I didn’t know what CD rot was until I stumbled upon a Panchiko thread on Reddit. The ambiguous lore of the UK-based band comprising of Owain, Andy, Shaun and John, goes back to their high school meanderings, where the quartet recorded an LP in 2000 that was seemingly forgotten. A stroke a fate, led a stray D>E>A>T>H>M>E>T>A>L demo (1 of 30 copies ever pressed) to be found at a charity shop in London and uploaded on 4chan 16 years later. The namesake track of the album is an anthem to slowly drifting into oblivion laid on a bed shoe gaze induced sentiments and the youthful antics of beeps and buzzes from being young, delusional., and in love. The rot infected track, imparted the question "Who and what is Panchiko?" Four years later, Owain was found the rest was left to fate.
The band, now reunited almost 20 years since making Deathmetal, returns for their latest offering which debuts May 5th. Failed at Math(s) reimagines and recharge their melancholic atmosphere from their youth, giving way to a matured stylistic eclecticism of sensitive tendrils of stings and the essence of waves crashing upon a shore. Owain shares, “I feel we have captured something of what Panchiko was, but you gotta keep moving forward. Getting obsessed about recapturing the past can be quite restricting when it comes to creating something that speaks about where you are at the moment and can limit creating music that is coming from a genuine place.”
It seemed that time had only made their hearts grow fonder. Andy shares, “The process of recording Deathmetal had an innocence about it that can only really be captured once–at the beginning of a musical adventure. Things have inevitably changed over the last 20 years but we still feel just as excited about recording again!”
Reminiscent of their precious rot inspired lo-fi sentimentalities, their second single, “Until I Know,” guides us through the weightless motions of their soft succulent soft morsels that begin to swell, as the soundscapes become more full and lush than we are accustomed to.
See here, a conversation with band members Owain and Andy on the matters of fate and what it has in store.
Bree: What does it feel like picking up where you left off over 20 years ago? I can’t imagine you’re in the same headspace you were in during high school.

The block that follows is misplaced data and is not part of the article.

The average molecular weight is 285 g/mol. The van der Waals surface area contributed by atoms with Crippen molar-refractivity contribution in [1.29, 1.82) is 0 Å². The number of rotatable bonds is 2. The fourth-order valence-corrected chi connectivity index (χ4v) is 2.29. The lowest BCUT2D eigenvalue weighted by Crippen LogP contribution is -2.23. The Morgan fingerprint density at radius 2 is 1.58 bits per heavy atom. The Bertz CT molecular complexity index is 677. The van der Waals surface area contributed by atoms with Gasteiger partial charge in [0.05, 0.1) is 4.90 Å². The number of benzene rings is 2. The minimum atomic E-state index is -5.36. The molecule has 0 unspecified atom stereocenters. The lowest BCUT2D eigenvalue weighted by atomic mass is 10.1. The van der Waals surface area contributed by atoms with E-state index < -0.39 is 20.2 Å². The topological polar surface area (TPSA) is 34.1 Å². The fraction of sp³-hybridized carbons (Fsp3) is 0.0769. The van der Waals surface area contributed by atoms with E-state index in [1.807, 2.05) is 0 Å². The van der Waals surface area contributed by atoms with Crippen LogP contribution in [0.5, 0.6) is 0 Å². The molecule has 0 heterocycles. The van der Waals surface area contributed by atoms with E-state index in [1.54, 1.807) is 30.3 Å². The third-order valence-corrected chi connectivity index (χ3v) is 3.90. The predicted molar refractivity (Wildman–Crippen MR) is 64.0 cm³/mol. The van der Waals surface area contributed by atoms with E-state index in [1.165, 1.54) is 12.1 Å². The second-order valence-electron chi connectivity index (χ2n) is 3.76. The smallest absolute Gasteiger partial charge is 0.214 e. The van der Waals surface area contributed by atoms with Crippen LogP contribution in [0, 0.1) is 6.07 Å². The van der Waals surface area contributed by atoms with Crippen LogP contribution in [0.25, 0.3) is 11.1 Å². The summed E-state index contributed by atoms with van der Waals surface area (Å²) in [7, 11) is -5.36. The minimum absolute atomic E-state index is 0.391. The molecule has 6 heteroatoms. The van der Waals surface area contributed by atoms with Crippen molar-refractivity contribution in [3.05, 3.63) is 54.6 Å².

Owain: Definitely a different head space. I've lived a normal standard life since then. Normal job paying the bills etc. Initially, it was very strange, I couldn't really remember the songs. It was interesting listening back to them, there was stuff in there that was very naive and inexperienced, but there was also a lot that surprised me, things that I thought ‘did we do that’ or ‘how did we get that sound or effect’. It’s been Surreal picking it up, an amazing experience where all these thoughts and feelings have traveled through time to where we are today.
It’s like having my teenage diary published in all its awkward glory (not that I ever had one, I wrote songs!) It’s quite liberating having your earlier creative endeavors exposed to show what were perhaps some decent lyrics and music………….and perhaps some not so decent stuff, speaking about my parts here! It means you have nothing to hide, I don’t need to worry about it. I can reflect on when youthful naivety produced something that actually came from a genuine place and combine that with a more experienced analytical mind to work on playing the songs in new ways and producing new material. It’s like working with two different versions of myself, A bit like in the Horizon video games but I’m not a super brain though ha!
Bree: And now making this album, what has changed since then?
Owain: I’ve listened to a lot more music since then! So maybe a broader range of influences. We did spend a lot of time listening and thinking about how to make songs that were ‘still’ Panchiko. I’d like to think that we have spent some time refining our craft whether that’s writing songs or developing our recording skills. Having an actual audience wanting to hear it is a new experience, trying to stay true to ourselves and make something that has an essence of what went before has been a balancing act!
Andy: Pretty much everything has changed for all of us, the emphasis never shifted entirely away from music for me in the years following the recording of Deathmetal. I’ve worked as an engineer of sorts for many years and am still as obsessed with sound as I ever was.
I have a happy life and Panchiko makes it all the more happy.
Bree: How did you keep your passion for music alive in these gap years?
Owain: I’ve always loved music, I think I always will. Listen to loads of different stuff. We had a great record store called ‘Selectadisc’ in Notts, I loved going there checking out the new releases. There are a lot of records lying round the house! I’ve always made music whether that’s tracks in the DAW or on some machines with guitar, I spent some time playing bar room beats. The more I find out about music the more I know that I know nothing about music at all. There is so much amazing music to discover nowadays on the internet, There is always something inspiring out there and the ‘itch’ to make music just keeps coming back.
Andy: I don’t think I’d ever be able to lose my enthusiasm for music, I’ve worked with thousands of bands over the last 20 years as a live sound engineer and as a mastering engineer. It’s not an easy industry, but it’s an industry full of interesting and amazing people, I can’t help but love it by surrounding myself with creative people and immersing ourselves in the music we make.
Bree: Do you feel that Failed at Math(s) is a continuation of your sound from back then or a departure? What was your inspiration for the narrative?